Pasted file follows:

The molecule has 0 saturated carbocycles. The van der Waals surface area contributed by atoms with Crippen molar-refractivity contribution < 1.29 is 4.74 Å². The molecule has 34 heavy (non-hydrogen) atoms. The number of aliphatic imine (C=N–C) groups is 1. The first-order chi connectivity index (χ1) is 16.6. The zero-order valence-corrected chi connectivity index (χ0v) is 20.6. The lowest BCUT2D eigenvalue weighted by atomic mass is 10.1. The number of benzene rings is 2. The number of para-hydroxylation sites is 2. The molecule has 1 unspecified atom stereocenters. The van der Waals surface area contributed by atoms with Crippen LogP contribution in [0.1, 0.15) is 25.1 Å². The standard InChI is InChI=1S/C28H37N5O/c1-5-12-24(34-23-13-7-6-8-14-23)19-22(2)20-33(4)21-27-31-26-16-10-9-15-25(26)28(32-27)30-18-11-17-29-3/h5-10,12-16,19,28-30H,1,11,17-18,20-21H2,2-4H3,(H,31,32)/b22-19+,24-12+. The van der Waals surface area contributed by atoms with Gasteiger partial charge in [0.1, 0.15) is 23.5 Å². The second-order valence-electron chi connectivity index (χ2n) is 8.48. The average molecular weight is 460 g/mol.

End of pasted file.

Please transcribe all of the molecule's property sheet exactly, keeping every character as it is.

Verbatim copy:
The molecule has 0 saturated carbocycles. The van der Waals surface area contributed by atoms with Crippen molar-refractivity contribution < 1.29 is 4.74 Å². The molecule has 34 heavy (non-hydrogen) atoms. The number of aliphatic imine (C=N–C) groups is 1. The first-order chi connectivity index (χ1) is 16.6. The zero-order valence-corrected chi connectivity index (χ0v) is 20.6. The lowest BCUT2D eigenvalue weighted by atomic mass is 10.1. The number of benzene rings is 2. The number of para-hydroxylation sites is 2. The molecule has 1 unspecified atom stereocenters. The van der Waals surface area contributed by atoms with Crippen LogP contribution in [0.1, 0.15) is 25.1 Å². The standard InChI is InChI=1S/C28H37N5O/c1-5-12-24(34-23-13-7-6-8-14-23)19-22(2)20-33(4)21-27-31-26-16-10-9-15-25(26)28(32-27)30-18-11-17-29-3/h5-10,12-16,19,28-30H,1,11,17-18,20-21H2,2-4H3,(H,31,32)/b22-19+,24-12+. The van der Waals surface area contributed by atoms with Gasteiger partial charge in [0.1, 0.15) is 23.5 Å². The second-order valence-electron chi connectivity index (χ2n) is 8.48. The average molecular weight is 460 g/mol.